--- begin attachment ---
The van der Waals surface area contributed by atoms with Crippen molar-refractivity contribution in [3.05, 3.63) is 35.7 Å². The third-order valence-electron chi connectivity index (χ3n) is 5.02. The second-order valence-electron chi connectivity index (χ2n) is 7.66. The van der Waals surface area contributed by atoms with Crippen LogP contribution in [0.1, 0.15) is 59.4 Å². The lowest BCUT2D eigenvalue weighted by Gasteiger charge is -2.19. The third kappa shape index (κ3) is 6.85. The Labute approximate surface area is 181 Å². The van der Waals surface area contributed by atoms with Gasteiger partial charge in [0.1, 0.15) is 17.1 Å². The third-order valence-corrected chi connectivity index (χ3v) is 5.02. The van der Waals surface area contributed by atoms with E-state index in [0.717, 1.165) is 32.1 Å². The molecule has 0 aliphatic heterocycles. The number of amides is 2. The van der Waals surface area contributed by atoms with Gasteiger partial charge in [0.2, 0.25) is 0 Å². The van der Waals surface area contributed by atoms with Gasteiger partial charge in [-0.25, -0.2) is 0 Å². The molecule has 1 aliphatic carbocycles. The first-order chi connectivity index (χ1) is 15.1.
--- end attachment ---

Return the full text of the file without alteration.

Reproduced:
The van der Waals surface area contributed by atoms with Crippen molar-refractivity contribution in [3.05, 3.63) is 35.7 Å². The third-order valence-electron chi connectivity index (χ3n) is 5.02. The second-order valence-electron chi connectivity index (χ2n) is 7.66. The van der Waals surface area contributed by atoms with Crippen LogP contribution in [0.1, 0.15) is 59.4 Å². The lowest BCUT2D eigenvalue weighted by Gasteiger charge is -2.19. The third kappa shape index (κ3) is 6.85. The Labute approximate surface area is 181 Å². The van der Waals surface area contributed by atoms with Gasteiger partial charge in [0.1, 0.15) is 17.1 Å². The third-order valence-corrected chi connectivity index (χ3v) is 5.02. The van der Waals surface area contributed by atoms with E-state index in [0.717, 1.165) is 32.1 Å². The molecule has 0 aliphatic heterocycles. The number of amides is 2. The van der Waals surface area contributed by atoms with Gasteiger partial charge in [0.2, 0.25) is 0 Å². The van der Waals surface area contributed by atoms with Gasteiger partial charge in [-0.25, -0.2) is 0 Å². The molecule has 1 aliphatic carbocycles. The first-order chi connectivity index (χ1) is 15.1.